It seemed to be an overriding concern of the teachers, nuns, and priests who formed my generation to make our Catholicism as non-threatening, accessible, culturally appealing as possible. Nuns and clergy eschewed distinctive dress and frowned on special titles; doctrinal particularities were set aside in favor of generally humanistic ethical values; liturgies were designed to be, above all, entertaining; homilies were delivered by priests who had far more questions than answers; troubling biblical texts dealing with divine anger and judgment and the reality of sin were scarcely mentioned; Jesus was presented exclusively as friend and brother. There was, above all, a hand-wringing and apologetic quality to the Catholicism of my youth. It seemed as though the project was to "translate" uniquely Catholic doctrine, practice, and style into forms acceptable to the environing culture, always downplaying whatever might be construed as "odd" or "supernatural." Thus, the biblical and theological tended tended by replaced by the political, the sociological, and, above all, the psychological.
That final sentence, if I had to guess, captures the difference between Greeley's notions of "Catholic identity" and the views of that influence-less "evangelical Catholic" we call Pope Benedict XVI. Peter and the other apostles, when measured and gauged according to political, sociological, and psychological criteria, obviously lacked the ability and power to carry on the work of leading the Catholic Church, nevermind establishing a "Catholic identity." Yet, here the Church is today. And if the Church continues to grow and remain Catholicwhich Christ promised it would, being built upon petros, a flawed fishermanit will do so because it continues to be authentically Catholic, that is, Christo-centric, eucharistic, and living in the eschatological tension created the Kingdom that is here but not fully realized.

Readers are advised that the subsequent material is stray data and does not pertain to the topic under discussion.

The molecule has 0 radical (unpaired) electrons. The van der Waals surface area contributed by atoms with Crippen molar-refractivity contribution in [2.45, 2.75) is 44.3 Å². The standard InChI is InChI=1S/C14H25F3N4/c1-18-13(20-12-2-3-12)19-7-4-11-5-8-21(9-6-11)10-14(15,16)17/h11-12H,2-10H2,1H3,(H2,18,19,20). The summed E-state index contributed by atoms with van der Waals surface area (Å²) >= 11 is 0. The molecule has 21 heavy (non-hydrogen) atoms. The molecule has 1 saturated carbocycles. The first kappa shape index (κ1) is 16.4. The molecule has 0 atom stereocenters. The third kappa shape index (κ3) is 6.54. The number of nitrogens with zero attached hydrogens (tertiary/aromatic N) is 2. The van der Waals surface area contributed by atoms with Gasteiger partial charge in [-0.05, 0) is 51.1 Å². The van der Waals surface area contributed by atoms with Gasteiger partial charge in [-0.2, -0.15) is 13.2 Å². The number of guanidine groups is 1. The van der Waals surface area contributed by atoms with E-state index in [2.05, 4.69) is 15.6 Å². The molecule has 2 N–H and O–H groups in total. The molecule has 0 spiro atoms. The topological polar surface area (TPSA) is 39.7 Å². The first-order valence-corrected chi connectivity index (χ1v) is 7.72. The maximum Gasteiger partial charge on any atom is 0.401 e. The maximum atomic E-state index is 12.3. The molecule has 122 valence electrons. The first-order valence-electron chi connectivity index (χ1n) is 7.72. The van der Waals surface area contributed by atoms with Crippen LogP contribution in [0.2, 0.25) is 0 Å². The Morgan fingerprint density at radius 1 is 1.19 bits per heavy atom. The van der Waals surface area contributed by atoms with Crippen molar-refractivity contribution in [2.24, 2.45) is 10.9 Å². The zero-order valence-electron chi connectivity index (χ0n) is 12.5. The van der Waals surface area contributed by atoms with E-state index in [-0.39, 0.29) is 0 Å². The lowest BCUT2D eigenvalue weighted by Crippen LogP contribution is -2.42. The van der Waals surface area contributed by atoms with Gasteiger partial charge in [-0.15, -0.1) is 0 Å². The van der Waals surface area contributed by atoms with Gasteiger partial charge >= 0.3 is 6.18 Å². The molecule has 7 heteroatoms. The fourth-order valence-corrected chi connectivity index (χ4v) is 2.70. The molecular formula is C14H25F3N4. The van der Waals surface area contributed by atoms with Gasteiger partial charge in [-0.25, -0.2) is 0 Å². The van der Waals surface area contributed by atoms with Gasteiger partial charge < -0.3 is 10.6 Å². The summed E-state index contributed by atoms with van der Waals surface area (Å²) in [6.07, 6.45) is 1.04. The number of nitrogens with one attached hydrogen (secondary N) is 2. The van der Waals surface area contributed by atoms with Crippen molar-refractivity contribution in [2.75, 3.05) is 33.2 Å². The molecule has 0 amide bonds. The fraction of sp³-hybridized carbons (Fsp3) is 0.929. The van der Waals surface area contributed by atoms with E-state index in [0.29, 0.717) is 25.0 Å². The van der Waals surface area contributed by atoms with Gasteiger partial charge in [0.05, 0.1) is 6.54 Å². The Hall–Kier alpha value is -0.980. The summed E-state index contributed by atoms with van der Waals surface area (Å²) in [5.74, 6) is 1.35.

A related Ignatius Insight article is "Who Is Catholic? The Awareness of Catholic Identity and the Universal Call to Holiness," by Cynthia Toolin
Also see "Jesus is Catholic," by Hans Urs von Balthasar and "The Religion of Jesus," by Blessed Columba Marmion (both of whom, I presume, were "evangelical Catholics")
This is a response to the article you posted earlier.
Greeley’s identity is that of a soft core pornographer who has a history of failing to keep his vows.
The effect of a flea attempting to push an elephant.
That’s the sum total of Andy Greeley’s rhetoric.
Setting limits on the Pope's and by implication God's power is a defining trait of liberals, modernists and their fellow agnostics. The lack of any faith in the supernatural always makes itself evident.
Greeley's 79 years haven't taught him much.
At Greeley’s age (79), eternity is starting to stare him in the face. He ought to be “preparing for a happy death,” rather than exacerbating his objectively uncomfortable stint under the klieg lights of his impending personal judgment. His comprehension of Pope Benedict’s motivations and goals is almost as bad as his novel writing ability.
Anyone but the Pope (and those who support him) rules here. In my diocese, it's the Bishop. First and foremost. He refers to our Holy Fathers Benedict and the late John Paul II as 'bishops of Rome', particularly when he disagrees with them. Rightly so, they are indeed Bishops of Rome. But...
There is a lot of attempts at deception, but it isn't coming from the Holy Father. Fr. Greeley needs a mirror.
How sad to be so old but understand so little.
Andrew Greely should have stopped calling himself a priest a long time ago.....
For Greeley's rhetoric here in San Francisco we might say: "gnat droppings in pepper."
I assume you are referring to Fr. Greeley, right?
Wonderful analogy but he has the media in his hands.
Some people like to break stain glass windows from the inside out.
Yes, sorry if I was garbled.
True, but if it weren’t for the mystique of him being a priest, he couldn’t sell those trashy novels or get columns in psuedo-religious/secular periodicals. No one would take him seriously if he were just another regular old disillusioned, carping lefty.
the tougher they talk, they weaker they are.
Greeley’s just jealous that the Pope’s books pack alot more brainpower than his do.